He remained very gracious, easy going. He said it was normal to get lost if you didn’t live directly in the area. I nodded, and chattered, and didn’t tell him I get lost in my own area all the time. I get lost in large parking lots. I get lost trying to find the card catalogue in the library. I pulled out of my space and turned the wheel too soon. All seemed well, until the horrible scrape of one vehicle pulling slowly against another made every hair on my body stand at attention.
“Shit.” I didn’t mean to cuss in front of my guest. But I swear when I am nervous too. I pulled back into the spot and peered out the door.
“No damage? Not too much damage?” I squeaked. The owner of the car I had swiped looked offended. I closed the car door, unplugged my phone.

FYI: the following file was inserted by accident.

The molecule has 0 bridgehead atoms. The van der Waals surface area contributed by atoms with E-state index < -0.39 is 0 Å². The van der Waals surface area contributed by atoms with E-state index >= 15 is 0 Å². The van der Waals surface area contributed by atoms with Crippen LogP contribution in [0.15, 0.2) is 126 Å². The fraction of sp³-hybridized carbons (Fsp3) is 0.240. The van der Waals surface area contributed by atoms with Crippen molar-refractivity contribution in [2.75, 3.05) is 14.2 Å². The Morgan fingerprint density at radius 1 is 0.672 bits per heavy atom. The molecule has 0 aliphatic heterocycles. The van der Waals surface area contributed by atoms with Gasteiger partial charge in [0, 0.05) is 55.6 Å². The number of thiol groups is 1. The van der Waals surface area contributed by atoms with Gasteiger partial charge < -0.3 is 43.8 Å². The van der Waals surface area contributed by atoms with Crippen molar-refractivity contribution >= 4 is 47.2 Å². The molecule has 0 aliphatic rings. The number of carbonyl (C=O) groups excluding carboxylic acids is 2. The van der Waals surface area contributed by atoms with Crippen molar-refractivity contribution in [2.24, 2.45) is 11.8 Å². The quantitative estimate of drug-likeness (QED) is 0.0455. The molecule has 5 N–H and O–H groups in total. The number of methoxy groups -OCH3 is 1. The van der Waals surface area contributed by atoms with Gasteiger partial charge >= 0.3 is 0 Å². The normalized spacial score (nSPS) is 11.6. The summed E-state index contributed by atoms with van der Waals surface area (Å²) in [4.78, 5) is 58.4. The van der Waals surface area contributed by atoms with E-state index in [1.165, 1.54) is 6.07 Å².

“You still gotta go out there and talk to him though,” Terrance Hayes gently reminded me. I wanted to melt into my seat as I got out and wrote my name and number down on a receipt for takeout for the other driver.
“Put your last name, come on,” he demanded, and he raised a suspicious brow. I scribbled it down, all but gulping air.
“I’m so sorry. So so so so sorry. We’ll fix this. Just have your insurance talk to mine, and they’ll work it out. I’m sorry.”
My heart seemed to rocket from my chest; it beat so hard and fast it seemed to whir. I got back in my car, and I giggled and apologized again, to Terrance Hayes: “Shouldn’t drive when I’m nervous,” I said, half to him and half to myself.
He put down his phone. “I told them we had an accident, and we’d be late. Should I tell someone to come back for me?”